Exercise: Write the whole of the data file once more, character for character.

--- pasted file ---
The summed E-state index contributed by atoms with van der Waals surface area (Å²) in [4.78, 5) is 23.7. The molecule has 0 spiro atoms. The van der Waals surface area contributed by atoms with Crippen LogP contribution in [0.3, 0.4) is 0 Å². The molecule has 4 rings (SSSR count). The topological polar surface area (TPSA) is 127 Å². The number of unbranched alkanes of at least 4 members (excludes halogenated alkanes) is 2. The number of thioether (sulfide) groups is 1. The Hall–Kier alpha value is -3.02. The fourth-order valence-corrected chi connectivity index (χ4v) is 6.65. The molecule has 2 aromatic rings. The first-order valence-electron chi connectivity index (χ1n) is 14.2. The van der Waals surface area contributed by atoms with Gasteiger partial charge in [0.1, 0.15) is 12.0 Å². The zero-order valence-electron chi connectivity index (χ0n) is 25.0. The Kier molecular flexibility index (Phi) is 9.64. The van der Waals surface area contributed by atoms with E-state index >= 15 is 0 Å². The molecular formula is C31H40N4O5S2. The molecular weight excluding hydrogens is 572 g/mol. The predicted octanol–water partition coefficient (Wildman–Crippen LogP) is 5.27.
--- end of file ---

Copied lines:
The summed E-state index contributed by atoms with van der Waals surface area (Å²) in [4.78, 5) is 23.7. The molecule has 0 spiro atoms. The van der Waals surface area contributed by atoms with Crippen LogP contribution in [0.3, 0.4) is 0 Å². The molecule has 4 rings (SSSR count). The topological polar surface area (TPSA) is 127 Å². The number of unbranched alkanes of at least 4 members (excludes halogenated alkanes) is 2. The number of thioether (sulfide) groups is 1. The Hall–Kier alpha value is -3.02. The fourth-order valence-corrected chi connectivity index (χ4v) is 6.65. The molecule has 2 aromatic rings. The first-order valence-electron chi connectivity index (χ1n) is 14.2. The van der Waals surface area contributed by atoms with Gasteiger partial charge in [0.1, 0.15) is 12.0 Å². The zero-order valence-electron chi connectivity index (χ0n) is 25.0. The Kier molecular flexibility index (Phi) is 9.64. The van der Waals surface area contributed by atoms with E-state index >= 15 is 0 Å². The molecular formula is C31H40N4O5S2. The molecular weight excluding hydrogens is 572 g/mol. The predicted octanol–water partition coefficient (Wildman–Crippen LogP) is 5.27.